NSCLC patients and control subjects were matched for age, sex as well as body mass index (BMI) in this study (Table 1). Eight NSCLC patients with locally advanced (stage IIIB) or metastatic (stage IV) NSCLC treated with osimertinib therapy after progression were enrolled in the present study. Response evaluation was administered every 6 weeks. During the treatment, no antibiotics were applied. Patients were classified based on radiological evaluation according to Response Evaluation Criteria in Solid Tumors (RECIST 1.1) (Schwartz et al., 2016). Fecal samples were collected every 6 weeks during therapy until disease progression, or death, or the study self-withdrawal, according to the informed consent and study protocol. Dynamic variation of intestinal bacterial characteristics was evaluated and analyzed by metagenomic sequencing.
Changes of Intestinal Microbial Composition at the Taxonomical Level From NSCLC Patients in Response to Osimertinib Therapy
A total of 678 OTUs were defined with RDP annotations, including 351 OTUs belonging to 109 genera, and 327 OTUs of unclassified genera. Rarefaction curves showed that most samples leveled out between 100 and 250 taxa (Supplementary Figure S1). At the phylum level, the distribution pattern of the top six phylotypes (comprising about 99% of the total counts) in each group is shown in Supplementary Figure S2. We explored the differences of phylum Bacteroidetes, Firmicutes, Proteobacteria, Verrucomicrobia, Actinobacteria, and Fusobacteria in NSCLC patients and healthy individuals (Supplementary Table S1). The NSCLC samples showed no obvious differences in relative abundance of these phylotypes between pre-therapy and post-therapy (P > 0.05). There were also no significant different between NSCLC samples and healthy samples (P > 0.05). At the family level, Bacteroidaceae, Lachnospiraceae, and Prevotellaceae were the top three family almost in NSCLC patients and healthy individuals (Supplementary Figure S3). There were almost no significant differences in relative abundance of selected taxa between pre-therapy samples and post-therapy samples, and between NSCLC samples and healthy samples (P > 0.05, Supplementary Table S2). At the genus level, Bacteroides was the most abundant genus, followed by Prevotella in both NSCLC patients and healthy individuals, except for T9 and T10 (Supplementary Figure S4). We also explored the differences of the genus Bacteroides, Prevotella, Faecalibacterium, and other sixteen genera in NSCLC patients in response to osimertinib therapy. The results also showed that no significant differences were detected between pre- and post-therapy samples, and between NSCLC patients and healthy individuals (P > 0.05, Supplementary Table S3).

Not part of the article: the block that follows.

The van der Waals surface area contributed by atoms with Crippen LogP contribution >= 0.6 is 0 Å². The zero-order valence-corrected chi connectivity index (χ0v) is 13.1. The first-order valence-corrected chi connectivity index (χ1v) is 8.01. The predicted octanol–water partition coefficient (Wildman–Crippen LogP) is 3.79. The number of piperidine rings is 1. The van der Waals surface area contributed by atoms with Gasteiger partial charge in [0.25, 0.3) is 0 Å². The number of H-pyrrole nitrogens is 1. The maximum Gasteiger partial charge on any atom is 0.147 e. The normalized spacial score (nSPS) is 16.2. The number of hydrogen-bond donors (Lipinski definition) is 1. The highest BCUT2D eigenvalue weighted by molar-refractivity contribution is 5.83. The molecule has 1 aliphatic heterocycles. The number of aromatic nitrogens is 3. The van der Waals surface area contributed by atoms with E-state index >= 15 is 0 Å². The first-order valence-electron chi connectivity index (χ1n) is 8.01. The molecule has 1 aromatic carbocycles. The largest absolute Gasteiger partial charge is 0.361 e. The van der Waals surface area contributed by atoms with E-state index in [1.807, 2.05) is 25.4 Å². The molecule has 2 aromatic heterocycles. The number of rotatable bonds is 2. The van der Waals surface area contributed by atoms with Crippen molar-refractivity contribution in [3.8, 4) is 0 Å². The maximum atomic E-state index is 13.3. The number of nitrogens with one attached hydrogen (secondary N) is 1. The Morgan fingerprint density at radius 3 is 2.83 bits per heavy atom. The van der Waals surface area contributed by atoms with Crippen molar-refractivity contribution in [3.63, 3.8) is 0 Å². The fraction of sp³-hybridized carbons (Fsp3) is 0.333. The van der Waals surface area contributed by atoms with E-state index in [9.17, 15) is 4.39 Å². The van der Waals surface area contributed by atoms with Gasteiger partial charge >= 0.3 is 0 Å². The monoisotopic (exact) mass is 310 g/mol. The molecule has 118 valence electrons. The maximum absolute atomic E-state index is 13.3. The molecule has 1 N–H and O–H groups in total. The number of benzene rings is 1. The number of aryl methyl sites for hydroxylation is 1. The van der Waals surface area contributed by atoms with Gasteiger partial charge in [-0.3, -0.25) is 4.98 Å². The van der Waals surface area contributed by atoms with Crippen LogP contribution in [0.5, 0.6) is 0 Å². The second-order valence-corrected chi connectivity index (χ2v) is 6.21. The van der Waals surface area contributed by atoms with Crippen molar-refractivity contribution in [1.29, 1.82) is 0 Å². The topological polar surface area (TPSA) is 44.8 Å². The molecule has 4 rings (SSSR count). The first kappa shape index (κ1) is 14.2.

Changes of Intestinal Microbial Diversity From NSCLC Patients in Response to Osimertinib Therapy
As measures of alpha diversity (Supplementary Figure S5), which describes diversity within each sample, we used richness (number of distinct species present in samples), phylogenetic diversity, and Shannon diversity to explore the changes in eight patients in response to osimertinib therapy. The results showed that alpha diversity of individuals changed greatly (Supplementary Figure S6). Most samples in group T showed less species richness, phylogenetic diversity, and Shannon diversity than those in group H (Table 2). The Welch’s t-test showed almost no significant differences between group H and group T, and between pre-therapy and post-therapy (P > 0.05, Supplementary Table S4). Dissimilarity analysis showed significant differences between pre-therapy (T1) and post-therapy (T2, T3, T4, T5, T6, T7, T8, T9, T10) based on the MRPP (P < 0.05, Supplementary Table S5). However, no significant differences in group H and group T (P > 0.05, Supplementary Table S5). Principal coordination analysis based on Bray-curtis dissimilarity index showed a little separation between healthy individuals and NSCLC patients (Figure 2).
Table 2. The richness, phylogenetic diversity, and Shannon diversity in non-small cell lung cancer patients and healthy individuals.
Figure 2. Principal coordinates analysis (PCoA) ordination (operational taxonomic units = 97% 16S rRNA sequence similarity) showing different microbial composition between NSCLC patients and healthy individuals based on the Bray-Curtis dissimilarity matrix.
Differences of Intestinal Microbiota From NSCLC Patients in Response to Osimertinib Therapy